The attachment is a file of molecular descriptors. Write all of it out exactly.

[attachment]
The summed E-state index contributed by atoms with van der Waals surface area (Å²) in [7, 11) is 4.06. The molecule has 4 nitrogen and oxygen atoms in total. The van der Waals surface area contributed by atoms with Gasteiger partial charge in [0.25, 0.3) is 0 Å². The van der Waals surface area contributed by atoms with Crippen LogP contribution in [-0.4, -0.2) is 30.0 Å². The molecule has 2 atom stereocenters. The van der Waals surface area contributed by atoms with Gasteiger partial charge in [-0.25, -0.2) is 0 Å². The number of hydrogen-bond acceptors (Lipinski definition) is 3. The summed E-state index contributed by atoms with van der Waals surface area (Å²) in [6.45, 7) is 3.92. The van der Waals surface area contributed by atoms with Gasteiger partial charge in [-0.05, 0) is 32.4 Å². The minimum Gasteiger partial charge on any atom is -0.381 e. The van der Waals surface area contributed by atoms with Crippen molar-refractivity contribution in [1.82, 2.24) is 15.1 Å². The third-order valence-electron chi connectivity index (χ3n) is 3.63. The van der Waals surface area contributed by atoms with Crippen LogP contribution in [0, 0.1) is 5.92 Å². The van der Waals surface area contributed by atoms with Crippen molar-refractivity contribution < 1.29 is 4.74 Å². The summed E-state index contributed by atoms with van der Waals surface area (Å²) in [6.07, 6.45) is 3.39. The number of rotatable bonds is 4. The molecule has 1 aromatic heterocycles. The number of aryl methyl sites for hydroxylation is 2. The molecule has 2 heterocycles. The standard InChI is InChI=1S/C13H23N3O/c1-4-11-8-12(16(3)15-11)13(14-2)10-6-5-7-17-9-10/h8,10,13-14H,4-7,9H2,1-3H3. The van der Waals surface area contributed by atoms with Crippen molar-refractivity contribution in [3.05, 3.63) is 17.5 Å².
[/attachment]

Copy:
The summed E-state index contributed by atoms with van der Waals surface area (Å²) in [7, 11) is 4.06. The molecule has 4 nitrogen and oxygen atoms in total. The van der Waals surface area contributed by atoms with Gasteiger partial charge in [0.25, 0.3) is 0 Å². The van der Waals surface area contributed by atoms with Crippen LogP contribution in [-0.4, -0.2) is 30.0 Å². The molecule has 2 atom stereocenters. The van der Waals surface area contributed by atoms with Gasteiger partial charge in [-0.25, -0.2) is 0 Å². The number of hydrogen-bond acceptors (Lipinski definition) is 3. The summed E-state index contributed by atoms with van der Waals surface area (Å²) in [6.45, 7) is 3.92. The van der Waals surface area contributed by atoms with Gasteiger partial charge in [-0.05, 0) is 32.4 Å². The minimum Gasteiger partial charge on any atom is -0.381 e. The van der Waals surface area contributed by atoms with Crippen molar-refractivity contribution in [1.82, 2.24) is 15.1 Å². The third-order valence-electron chi connectivity index (χ3n) is 3.63. The van der Waals surface area contributed by atoms with Crippen LogP contribution in [0, 0.1) is 5.92 Å². The van der Waals surface area contributed by atoms with Crippen molar-refractivity contribution < 1.29 is 4.74 Å². The summed E-state index contributed by atoms with van der Waals surface area (Å²) in [6.07, 6.45) is 3.39. The number of rotatable bonds is 4. The molecule has 1 aromatic heterocycles. The number of aryl methyl sites for hydroxylation is 2. The molecule has 2 heterocycles. The standard InChI is InChI=1S/C13H23N3O/c1-4-11-8-12(16(3)15-11)13(14-2)10-6-5-7-17-9-10/h8,10,13-14H,4-7,9H2,1-3H3. The van der Waals surface area contributed by atoms with Crippen molar-refractivity contribution in [3.05, 3.63) is 17.5 Å².